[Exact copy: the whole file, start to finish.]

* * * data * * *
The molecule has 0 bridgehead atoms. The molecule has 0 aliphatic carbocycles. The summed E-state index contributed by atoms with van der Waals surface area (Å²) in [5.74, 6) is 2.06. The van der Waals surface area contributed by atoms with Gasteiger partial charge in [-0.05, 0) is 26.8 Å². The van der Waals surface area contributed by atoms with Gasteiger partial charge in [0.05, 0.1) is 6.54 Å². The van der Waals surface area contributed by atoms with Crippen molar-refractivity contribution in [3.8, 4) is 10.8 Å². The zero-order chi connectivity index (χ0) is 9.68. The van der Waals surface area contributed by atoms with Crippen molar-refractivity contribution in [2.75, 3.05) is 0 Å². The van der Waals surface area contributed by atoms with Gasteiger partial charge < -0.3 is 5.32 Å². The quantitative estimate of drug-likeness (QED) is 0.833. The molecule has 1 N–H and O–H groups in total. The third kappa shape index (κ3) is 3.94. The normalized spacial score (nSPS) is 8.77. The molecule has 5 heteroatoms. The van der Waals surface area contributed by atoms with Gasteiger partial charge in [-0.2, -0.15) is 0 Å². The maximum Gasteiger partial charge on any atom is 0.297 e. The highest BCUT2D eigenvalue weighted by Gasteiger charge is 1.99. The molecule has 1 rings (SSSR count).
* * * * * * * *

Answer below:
The molecule has 0 bridgehead atoms. The molecule has 0 aliphatic carbocycles. The summed E-state index contributed by atoms with van der Waals surface area (Å²) in [5.74, 6) is 2.06. The van der Waals surface area contributed by atoms with Gasteiger partial charge in [-0.05, 0) is 26.8 Å². The van der Waals surface area contributed by atoms with Gasteiger partial charge in [0.05, 0.1) is 6.54 Å². The van der Waals surface area contributed by atoms with Crippen molar-refractivity contribution in [3.8, 4) is 10.8 Å². The zero-order chi connectivity index (χ0) is 9.68. The van der Waals surface area contributed by atoms with Crippen molar-refractivity contribution in [2.75, 3.05) is 0 Å². The van der Waals surface area contributed by atoms with Gasteiger partial charge < -0.3 is 5.32 Å². The quantitative estimate of drug-likeness (QED) is 0.833. The molecule has 1 N–H and O–H groups in total. The third kappa shape index (κ3) is 3.94. The normalized spacial score (nSPS) is 8.77. The molecule has 5 heteroatoms. The van der Waals surface area contributed by atoms with Gasteiger partial charge in [-0.2, -0.15) is 0 Å². The maximum Gasteiger partial charge on any atom is 0.297 e. The highest BCUT2D eigenvalue weighted by Gasteiger charge is 1.99. The molecule has 1 rings (SSSR count).